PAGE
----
Romantics be warned: The towering edifice of marriage, with its emphasis on having, holding and forsaking all others, may be nothing more than a defence against germs. By forcing monogamy on each other, our agrarian ancestors were collectively less likely to succumb to the ravages of sexually transmitted diseases.
The idea is the latest in a long line of theories that seek to address why many human cultures seem to reinforce and demand monogamous behaviour even though, biologically speaking, humans seem to be at least mildly polygamous.
"It's an interesting puzzle because it's costly to impose anything on others," said Chris Bauch, a professor of applied mathematics at the University of Waterloo in Ontario.
Dr. Bauch, whose uses math to study questions in epidemiology and ecology, wondered if disease might play a role in social restrictions on sexual promiscuity.
Together with a colleague in Germany, he set up a complex series of computer simulations to see how societies of different sizes and social norms fare when faced with an STD epidemic. His digital societies lacked the benefits of modern medicine so the sexually transmitted diseases they encountered came with the same severe costs as they probably did for our prehistoric ancestors – namely disability, infertility and death.
To the extent possible, the calculations were based on real human behaviours and marriage patterns as documented by ethnographers. So while some of the simulations described societies with strong taboos against cheating, the individuals in those societies were not universally monogamous. The effort to impose the code of behaviour on others was also quantified and taken into account.
After running the numbers for the equivalent of thousands of years of simulated time, an interesting pattern emerged. Small groups of about 30 individuals – analogous to prehistoric hunter gatherers – did equally well whether they were monogamous or not. The reason could be that in a small population sexually transmitted epidemics cannot propagate far and they quickly peter out after an initial burst, regardless of social mores.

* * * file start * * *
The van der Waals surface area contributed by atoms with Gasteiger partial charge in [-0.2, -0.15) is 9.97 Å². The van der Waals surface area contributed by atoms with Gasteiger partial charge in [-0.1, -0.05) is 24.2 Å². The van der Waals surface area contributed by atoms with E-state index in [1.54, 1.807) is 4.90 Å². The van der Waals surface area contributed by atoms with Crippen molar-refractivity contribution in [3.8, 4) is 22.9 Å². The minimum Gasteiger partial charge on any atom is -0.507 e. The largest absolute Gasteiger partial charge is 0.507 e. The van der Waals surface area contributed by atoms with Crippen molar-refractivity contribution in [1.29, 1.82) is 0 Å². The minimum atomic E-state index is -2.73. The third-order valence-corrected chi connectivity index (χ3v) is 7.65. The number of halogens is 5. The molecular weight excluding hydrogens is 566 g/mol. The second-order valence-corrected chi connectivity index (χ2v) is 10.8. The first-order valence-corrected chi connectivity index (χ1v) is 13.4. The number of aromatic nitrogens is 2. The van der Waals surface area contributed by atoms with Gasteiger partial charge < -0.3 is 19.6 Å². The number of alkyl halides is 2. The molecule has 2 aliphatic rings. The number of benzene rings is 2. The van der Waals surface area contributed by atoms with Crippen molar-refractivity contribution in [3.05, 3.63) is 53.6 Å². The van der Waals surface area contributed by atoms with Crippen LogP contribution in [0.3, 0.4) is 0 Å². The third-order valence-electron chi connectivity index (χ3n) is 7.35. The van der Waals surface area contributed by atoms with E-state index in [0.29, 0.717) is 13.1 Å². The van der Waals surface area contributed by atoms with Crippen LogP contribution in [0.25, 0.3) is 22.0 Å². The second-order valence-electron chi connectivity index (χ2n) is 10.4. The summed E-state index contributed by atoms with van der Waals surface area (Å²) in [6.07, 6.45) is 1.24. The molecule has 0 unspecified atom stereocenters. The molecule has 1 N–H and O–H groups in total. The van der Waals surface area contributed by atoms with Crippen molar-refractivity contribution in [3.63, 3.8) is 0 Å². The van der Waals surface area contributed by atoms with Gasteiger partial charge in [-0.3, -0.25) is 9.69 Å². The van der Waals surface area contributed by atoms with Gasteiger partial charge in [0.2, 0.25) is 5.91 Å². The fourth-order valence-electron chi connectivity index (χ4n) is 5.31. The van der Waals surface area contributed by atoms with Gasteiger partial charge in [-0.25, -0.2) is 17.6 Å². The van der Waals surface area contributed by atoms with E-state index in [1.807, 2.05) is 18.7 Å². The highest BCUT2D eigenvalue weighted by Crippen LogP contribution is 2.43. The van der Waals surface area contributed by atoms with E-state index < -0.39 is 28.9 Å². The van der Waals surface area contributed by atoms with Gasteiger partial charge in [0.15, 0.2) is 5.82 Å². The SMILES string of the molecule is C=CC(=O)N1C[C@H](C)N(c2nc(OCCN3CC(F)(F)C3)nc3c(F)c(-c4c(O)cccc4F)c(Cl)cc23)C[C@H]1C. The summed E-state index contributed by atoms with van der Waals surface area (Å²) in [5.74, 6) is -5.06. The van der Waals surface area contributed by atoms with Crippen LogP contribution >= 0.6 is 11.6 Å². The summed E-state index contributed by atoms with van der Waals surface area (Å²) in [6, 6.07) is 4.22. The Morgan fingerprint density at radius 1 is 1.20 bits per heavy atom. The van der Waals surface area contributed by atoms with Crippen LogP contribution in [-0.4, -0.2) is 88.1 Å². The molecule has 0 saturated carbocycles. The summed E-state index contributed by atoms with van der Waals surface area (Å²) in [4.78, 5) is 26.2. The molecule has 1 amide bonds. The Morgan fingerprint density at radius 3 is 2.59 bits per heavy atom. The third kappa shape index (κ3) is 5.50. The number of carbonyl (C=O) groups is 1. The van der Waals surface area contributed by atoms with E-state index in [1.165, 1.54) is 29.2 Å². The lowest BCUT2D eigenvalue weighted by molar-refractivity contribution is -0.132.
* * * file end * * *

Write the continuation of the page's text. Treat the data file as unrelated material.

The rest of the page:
In contrast, enforced monogamy seemed to confer a big advantage on larger groups, numbering around 300 individuals. Those groups were generally healthier and therefore more likely to outcompete their more permissive rivals. The results held up across a broad range of parameters and for different types of STDs, including bacterial and HIV-like infections, Dr. Bauch said.
In a paper published on Tuesday in the journal Nature Communications, the researchers propose that the impact of sexually transmitted diseases may have started pushing humans toward monogamy during the agricultural revolution, when social groups began to grow in size to hundreds of individuals. The culturally imposed reinforcement could have taken hold even though the individuals involved would not have been aware of any longer-term survival benefit to their group over many generations.
Dr. Bauch added that the study did not suggest that STDs were the only factor behind monogamy. "There are many possible explanations and probably more than one is correct," he said.
Dan Kruger, a social psychologist who studies human reproductive strategies at the University of Michigan, noted that the significant time investment required for nurturing human children is another factor often cited to explain why we tend to be more monogamous than most other mammals. Even in cultures where multiple marriages are permitted, such arrangements tend to be practised only by an elite minority who command sufficient resources.
Dr. Kruger added that the new analysis, while an interesting contribution to the science of monogamy, is unlikely to provide the final word on the subject.
"Sex is sexy," he said. "People just find this question fascinating."